Tim: Third track off their upcoming album Faith; we didn’t feature their second, and I’m not quite sure why, because it’s fairly good (though the intro’s a bit unpleasant, maybe that put me off). This one, in contrast, is…well. Headphones, please, and sit back, as it entirely deserves 100% of your attention. There’s an official video, but we’ll just have the artwork for now, I’ll explain later.
Tom: “I’ve never felt this far from God.” That’s a bold and devastating first line, isn’t it? And for an album called “Faith”… it’s rare for the first verse of a track to grab me like that.
Tim: Isn’t it brilliant? I first listened to this when I was walking home from work the other night, and for the first minute I was ‘yep, this is a good Hurts track, they are doing what they do very well’; the light backing vocal then confirmed that. Second verse and chorus, still as before, fine, still good – might have expected something bigger, but again I have, well, faith in them, and even just at that base level it still sounds stunning.
Tom: It’s a perfect example of how to construct a song that builds like this: just subtly introducing instruments throughout, occasional pizzicato strings here, a bit more percussion there…
Tim: And then the middle eight, and OH BOY. Gentle electric guitar, sure. Fine. But then, just, blimey. Strings come down, and suddenly Hans Zimmer walks into the room, and it sounds incredible.
Tom: It works! Most bands don’t even attempt something like this; those that do, tend not to hit the bar. There are bits I wasn’t sure about at first (the odd dubstep-esque breakdown, the final note) but those qualms vanished on a second listen. Frankly, this is a statement of a song, and I’m not going to argue with it.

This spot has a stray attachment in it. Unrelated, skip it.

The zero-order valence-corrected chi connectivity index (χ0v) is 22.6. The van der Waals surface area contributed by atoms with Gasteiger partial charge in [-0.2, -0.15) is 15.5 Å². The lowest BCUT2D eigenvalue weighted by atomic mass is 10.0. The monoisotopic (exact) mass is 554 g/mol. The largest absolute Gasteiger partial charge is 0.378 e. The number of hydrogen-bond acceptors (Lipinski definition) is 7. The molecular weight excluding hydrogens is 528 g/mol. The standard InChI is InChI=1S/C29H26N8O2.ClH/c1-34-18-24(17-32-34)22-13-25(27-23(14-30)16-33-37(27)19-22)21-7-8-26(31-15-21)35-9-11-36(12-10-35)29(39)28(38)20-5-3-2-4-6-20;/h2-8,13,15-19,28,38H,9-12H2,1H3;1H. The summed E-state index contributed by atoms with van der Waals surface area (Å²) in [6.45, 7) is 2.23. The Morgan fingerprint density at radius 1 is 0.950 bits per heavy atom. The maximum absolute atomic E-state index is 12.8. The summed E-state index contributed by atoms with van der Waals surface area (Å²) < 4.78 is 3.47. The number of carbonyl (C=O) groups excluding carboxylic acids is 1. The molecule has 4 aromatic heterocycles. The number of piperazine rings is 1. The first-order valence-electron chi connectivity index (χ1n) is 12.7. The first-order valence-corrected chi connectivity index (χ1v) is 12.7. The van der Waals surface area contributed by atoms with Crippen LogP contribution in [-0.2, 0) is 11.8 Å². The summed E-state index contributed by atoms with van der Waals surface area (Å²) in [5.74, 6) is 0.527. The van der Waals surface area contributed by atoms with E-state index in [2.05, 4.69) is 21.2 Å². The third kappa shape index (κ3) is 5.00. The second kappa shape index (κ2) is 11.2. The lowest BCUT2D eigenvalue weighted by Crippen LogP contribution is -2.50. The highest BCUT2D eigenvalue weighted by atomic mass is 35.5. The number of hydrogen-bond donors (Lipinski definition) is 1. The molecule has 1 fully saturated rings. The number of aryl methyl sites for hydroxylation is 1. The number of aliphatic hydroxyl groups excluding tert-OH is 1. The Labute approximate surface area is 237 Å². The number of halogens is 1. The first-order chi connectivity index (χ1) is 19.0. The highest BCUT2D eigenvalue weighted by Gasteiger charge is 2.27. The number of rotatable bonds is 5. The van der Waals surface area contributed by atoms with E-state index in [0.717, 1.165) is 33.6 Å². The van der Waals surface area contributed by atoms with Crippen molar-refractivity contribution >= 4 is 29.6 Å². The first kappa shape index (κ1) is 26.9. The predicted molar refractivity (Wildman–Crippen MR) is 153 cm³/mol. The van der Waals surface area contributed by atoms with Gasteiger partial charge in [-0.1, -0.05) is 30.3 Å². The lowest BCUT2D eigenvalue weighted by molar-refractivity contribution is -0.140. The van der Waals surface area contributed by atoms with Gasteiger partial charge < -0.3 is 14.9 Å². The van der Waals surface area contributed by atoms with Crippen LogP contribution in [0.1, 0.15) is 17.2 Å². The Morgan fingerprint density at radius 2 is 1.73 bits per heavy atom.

Tim: The vocals come back up later, and at the end of it I’m astounded by what I’ve heard. I didn’t think a pop song could pull that off, and yet it just has done. It is, quite simply, utterly marvellous.
Tom: When Hurts are good — and they’re not always good, but when they are — they’re one of the greatest pop acts we have.
Tim: Now, all of that is the case if you’re just listening to the song, but there’s also the video. You can watch it here if you don’t want this discussion to spoil it, but it starts out exactly as it should and as you might expect from this: the two of them standing under spotlights, Theo singing and Adam playing piano, and it stays like that until what we shall call the Zimmer Moment, and suddenly it turns from song to soundtrack. Now, although I’m sure it’s partly there for shock value, I don’t think it’s too gratuitous, that’s not my issue – after all, the idea of redemption by fire isn’t a new one, particularly if you’re bringing religion into it.
Tom: And a note to every video director: this is how you light and grade a dark video for modern broadcast workflow. Faces are clear, there’s a minimum of colour banding. It’s not perfect, compression still ruins some close-ups of the eye with fire, but it’s about the best you could hope for. I agree, I don’t think that’s too gratuitous, there’s no close-up of injury there, it’s clear that it’s a metaphor — and a stunt.
Tim: But it does mean that you go immediately from watching a song being played to watching a film with a great score, and that’s not what I think a music video should be. It’s different from, say, Alan Walker, or Basshunter back in the day, because with them the music is entirely unrelated to the video – you’ve a story and a song happening at the same time, but that’s about it. Here, the music is directly related to what’s happening on screen, and what’s happening on screen is the main focus of the whole piece. And as a music video, I don’t think that should be the case.